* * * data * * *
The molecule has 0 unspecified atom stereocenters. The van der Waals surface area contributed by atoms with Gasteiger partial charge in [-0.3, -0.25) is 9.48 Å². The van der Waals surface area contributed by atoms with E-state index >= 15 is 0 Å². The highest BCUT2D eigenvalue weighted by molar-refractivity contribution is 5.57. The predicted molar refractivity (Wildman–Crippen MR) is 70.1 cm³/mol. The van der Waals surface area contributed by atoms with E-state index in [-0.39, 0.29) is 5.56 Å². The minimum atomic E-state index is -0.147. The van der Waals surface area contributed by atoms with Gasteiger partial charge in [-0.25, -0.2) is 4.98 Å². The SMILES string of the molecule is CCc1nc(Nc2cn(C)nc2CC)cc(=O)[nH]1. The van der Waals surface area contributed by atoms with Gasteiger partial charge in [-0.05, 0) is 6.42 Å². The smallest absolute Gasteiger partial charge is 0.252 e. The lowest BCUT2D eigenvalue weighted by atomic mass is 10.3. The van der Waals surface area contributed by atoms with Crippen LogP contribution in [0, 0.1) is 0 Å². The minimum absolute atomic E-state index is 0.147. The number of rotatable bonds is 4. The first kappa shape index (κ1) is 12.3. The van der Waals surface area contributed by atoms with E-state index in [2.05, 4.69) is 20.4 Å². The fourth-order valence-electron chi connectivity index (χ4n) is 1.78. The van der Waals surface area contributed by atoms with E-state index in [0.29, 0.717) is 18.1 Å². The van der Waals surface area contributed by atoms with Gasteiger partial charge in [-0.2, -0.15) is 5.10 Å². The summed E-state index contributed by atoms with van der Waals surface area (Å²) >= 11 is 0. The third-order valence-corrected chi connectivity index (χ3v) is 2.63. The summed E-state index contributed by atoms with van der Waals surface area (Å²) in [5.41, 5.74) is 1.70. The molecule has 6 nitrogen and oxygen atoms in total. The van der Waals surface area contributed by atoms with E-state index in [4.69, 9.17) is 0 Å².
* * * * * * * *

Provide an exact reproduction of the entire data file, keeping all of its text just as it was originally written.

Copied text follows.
The molecule has 0 unspecified atom stereocenters. The van der Waals surface area contributed by atoms with Gasteiger partial charge in [-0.3, -0.25) is 9.48 Å². The van der Waals surface area contributed by atoms with E-state index >= 15 is 0 Å². The highest BCUT2D eigenvalue weighted by molar-refractivity contribution is 5.57. The predicted molar refractivity (Wildman–Crippen MR) is 70.1 cm³/mol. The van der Waals surface area contributed by atoms with E-state index in [-0.39, 0.29) is 5.56 Å². The minimum atomic E-state index is -0.147. The van der Waals surface area contributed by atoms with Gasteiger partial charge in [-0.25, -0.2) is 4.98 Å². The SMILES string of the molecule is CCc1nc(Nc2cn(C)nc2CC)cc(=O)[nH]1. The van der Waals surface area contributed by atoms with Gasteiger partial charge in [-0.05, 0) is 6.42 Å². The smallest absolute Gasteiger partial charge is 0.252 e. The lowest BCUT2D eigenvalue weighted by atomic mass is 10.3. The van der Waals surface area contributed by atoms with Crippen LogP contribution in [0, 0.1) is 0 Å². The minimum absolute atomic E-state index is 0.147. The number of rotatable bonds is 4. The first kappa shape index (κ1) is 12.3. The van der Waals surface area contributed by atoms with E-state index in [2.05, 4.69) is 20.4 Å². The fourth-order valence-electron chi connectivity index (χ4n) is 1.78. The van der Waals surface area contributed by atoms with E-state index in [0.29, 0.717) is 18.1 Å². The van der Waals surface area contributed by atoms with Gasteiger partial charge in [-0.2, -0.15) is 5.10 Å². The summed E-state index contributed by atoms with van der Waals surface area (Å²) >= 11 is 0. The third-order valence-corrected chi connectivity index (χ3v) is 2.63. The summed E-state index contributed by atoms with van der Waals surface area (Å²) in [5.41, 5.74) is 1.70. The molecule has 6 nitrogen and oxygen atoms in total. The van der Waals surface area contributed by atoms with E-state index in [4.69, 9.17) is 0 Å².